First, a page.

NHS GP and TV presenter, Dr Dawn Harper tells us how to look after our minds amid uncertain times
There is an understandable amount of stress and anxiety today as we face uncertainty about how the coronavirus pandemic will progress. Our lifestyles have changed unrecognisably in a very short period of time and I know that the guidelines on social distancing and self-isolation have left many feeling frightened and alone. Most surgeries, like mine, are closing the doors to routine appointments, but that doesn’t mean they are closing the doors on you. Almost all of my appointments in surgery this morning were conducted on the telephone and a disproportionate number of them were involving mental health issues, so I thought it might be useful to give you my top tips on how best to look after your emotional health during these testing times.
Use social media
While the country is in lockdown, we can put social media to the good use it was intended. Try to speak to someone every day using whatever social media platform you like – I prefer the ones that allow users to see each other. We all have friends and colleagues with whom we’ve lost touch as a result of our busy lives. Perhaps now is the time to reconnect. Go through your contacts list and touch base with someone you haven’t spoken to in a while.
Maintain your exercise
Exercise is good for our physical and mental health. As I am writing this, the government is saying we can go out once a day to exercise and while that is still the case, make sure you do it – even just half an hour walking out in the fresh air will boost your mood. And if you are staying inside, try using one of the many online resources to work out at home. It could be yoga or Zumba. You can even find YouTube channels offering exercise classes from your chair.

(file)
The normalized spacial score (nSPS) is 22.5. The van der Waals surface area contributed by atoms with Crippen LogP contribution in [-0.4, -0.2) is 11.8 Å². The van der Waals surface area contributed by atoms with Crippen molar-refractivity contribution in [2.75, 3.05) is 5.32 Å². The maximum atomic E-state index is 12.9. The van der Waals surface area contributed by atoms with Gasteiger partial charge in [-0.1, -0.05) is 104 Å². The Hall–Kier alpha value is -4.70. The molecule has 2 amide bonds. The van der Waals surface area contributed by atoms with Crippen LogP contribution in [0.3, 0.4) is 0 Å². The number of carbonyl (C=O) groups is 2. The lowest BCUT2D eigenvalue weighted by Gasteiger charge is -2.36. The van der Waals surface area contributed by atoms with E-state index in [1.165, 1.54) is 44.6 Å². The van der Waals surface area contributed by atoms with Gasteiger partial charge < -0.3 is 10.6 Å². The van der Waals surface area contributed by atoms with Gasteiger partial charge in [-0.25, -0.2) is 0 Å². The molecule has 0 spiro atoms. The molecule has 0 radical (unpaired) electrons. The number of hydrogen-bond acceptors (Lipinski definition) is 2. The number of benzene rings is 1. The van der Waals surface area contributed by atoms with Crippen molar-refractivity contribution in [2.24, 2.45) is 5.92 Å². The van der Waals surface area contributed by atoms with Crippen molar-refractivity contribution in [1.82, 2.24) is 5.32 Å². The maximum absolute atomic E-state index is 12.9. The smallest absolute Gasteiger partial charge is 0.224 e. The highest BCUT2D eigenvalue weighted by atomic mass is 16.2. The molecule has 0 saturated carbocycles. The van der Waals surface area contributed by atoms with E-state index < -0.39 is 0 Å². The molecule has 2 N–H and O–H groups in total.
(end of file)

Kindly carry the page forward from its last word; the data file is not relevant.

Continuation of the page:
Limit your exposure to news
We have 24-hour access to news nowadays, but that can mean a bombardment of frightening headlines. Try to identify one channel and one time each day that you will check in for updates and steer away from other news channels at other times.
Keep your mind active
The days can be long if you are self-isolating, so use the spare time to brush up on old skills, like relearning a language using an app like Duolingo or Babbel Read those books you never had the time to read, clear out your cupboards or try something new like knitting or painting. And don’t sit in silence; watch TV you may have missed on catch up or play your favourite music tracks.
But please remember, your doctor is there for you on a phone if you need them. The mental health charity MIND (mind.org.uk) is full of advice and support, including information about services local to you. The Samaritans are on the end of a phone 24 hours a day.
Please stay well – we will get through this.
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